There are camps out there that suggest that bone broth either is or is absolutely not a miracle food. There may be room for argument, but I certainly believe that the rich, hearty, earthy goodness of the broth makes many dishes more substantial anyway. It’s a form of umami, and you know I am in support of that. Ancient cultures around the world believed that “like benefits like”. In other words, that to have healthy bones, joints, and connective tissues, we should eat same. Science is now finding ways to prove that this ancestral wisdom was not superstition, and may indeed be a key to healthy dining. Don’t take my word for it. There are many great resources out there, and much literature is cited in Cate Shanahan’s Deep Nutrition, Kellyann Petrucci’s The Bone Broth Diet, and Able James’s The Wild Diet.
I also have some other justifications to offer in support of bone broth consumption. Not too many weeks ago, Kobe Bryant of the Los Angeles Lakers put up 62 points in a single game. When interviewed after the game, the commentator noted that Kobe looked like a much younger version of himself, running and jumping with abandon, and this was supposed to be a guy recovering from an achilles tendon injury. Kobe attributed his performance to his regular consumption of bone broth, which is a staple in the Lakers’ dietary regimen. Hmmm, good enough for Kobe, good enough for John-Boy. Additionally, I have an “n of 1” report as well. Last year when I was training to break 60 seconds in the 400 meters, my achilles tendons took great offense to the sprinting in spikes, and plyometric drills and jumps that were a major part of my training. There was a period in late spring when I was hobbling a bit, taking a while to get mobile in the morning, using moist heat before workouts, and icing afterwards. Looking for any potential solution, I began consuming bone broth 3-4 times per week, and the symptoms completely disappeared in just a few weeks. Of course I could have avoided the problem with a more gradual training progression, and yes, there may have been other factors in the recovery process, but I’m a believer. ‘Nuff said.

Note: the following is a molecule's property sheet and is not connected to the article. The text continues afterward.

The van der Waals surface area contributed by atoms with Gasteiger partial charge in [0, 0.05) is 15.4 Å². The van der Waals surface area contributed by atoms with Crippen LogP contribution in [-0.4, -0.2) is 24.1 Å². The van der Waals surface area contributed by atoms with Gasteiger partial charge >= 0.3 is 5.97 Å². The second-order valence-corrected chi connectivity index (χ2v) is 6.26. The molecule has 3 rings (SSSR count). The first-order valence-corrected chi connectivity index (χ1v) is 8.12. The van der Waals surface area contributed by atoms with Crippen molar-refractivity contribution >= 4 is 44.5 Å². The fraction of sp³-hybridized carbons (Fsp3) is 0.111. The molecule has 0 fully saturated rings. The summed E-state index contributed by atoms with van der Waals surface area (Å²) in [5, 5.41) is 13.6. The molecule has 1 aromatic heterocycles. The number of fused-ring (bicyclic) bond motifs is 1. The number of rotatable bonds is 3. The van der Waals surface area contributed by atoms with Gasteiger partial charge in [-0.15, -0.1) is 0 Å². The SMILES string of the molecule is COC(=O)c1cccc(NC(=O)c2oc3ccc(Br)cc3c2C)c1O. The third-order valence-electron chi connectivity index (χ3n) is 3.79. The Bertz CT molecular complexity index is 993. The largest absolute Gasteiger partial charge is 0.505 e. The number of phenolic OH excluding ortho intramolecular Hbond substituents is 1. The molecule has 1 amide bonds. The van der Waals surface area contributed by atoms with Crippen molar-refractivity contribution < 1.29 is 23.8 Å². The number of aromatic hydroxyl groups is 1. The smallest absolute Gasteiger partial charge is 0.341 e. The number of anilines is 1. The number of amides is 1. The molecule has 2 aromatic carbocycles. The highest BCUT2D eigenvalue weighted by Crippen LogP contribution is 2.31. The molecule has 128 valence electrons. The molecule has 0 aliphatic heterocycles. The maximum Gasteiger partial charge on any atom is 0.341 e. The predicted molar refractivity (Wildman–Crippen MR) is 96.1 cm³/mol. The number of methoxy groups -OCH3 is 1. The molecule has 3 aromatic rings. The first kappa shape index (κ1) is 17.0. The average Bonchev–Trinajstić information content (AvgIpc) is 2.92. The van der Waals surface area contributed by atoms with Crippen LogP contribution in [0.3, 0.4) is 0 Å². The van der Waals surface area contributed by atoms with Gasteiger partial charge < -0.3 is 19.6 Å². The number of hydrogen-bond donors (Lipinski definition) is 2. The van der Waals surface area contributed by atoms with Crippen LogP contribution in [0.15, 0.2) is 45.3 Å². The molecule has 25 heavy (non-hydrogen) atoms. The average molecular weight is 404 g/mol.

Start with good bones, cut into cross-shaft pieces of 1-3 inches. Lay them out on a baking sheet and massage a little oil onto them. I use avocado oil because it is a healthy oil with a high smoking point safe for cooking. Add a little sea salt and pepper and then place in a 400 degree oven for 60-75 minutes depending on thickness. You want to slightly brown the bones, giving them a hearty goodness, but be careful not to burn them. Some cooks like to rub tomato paste onto the bones before roasting as well but I prefer not to do this step.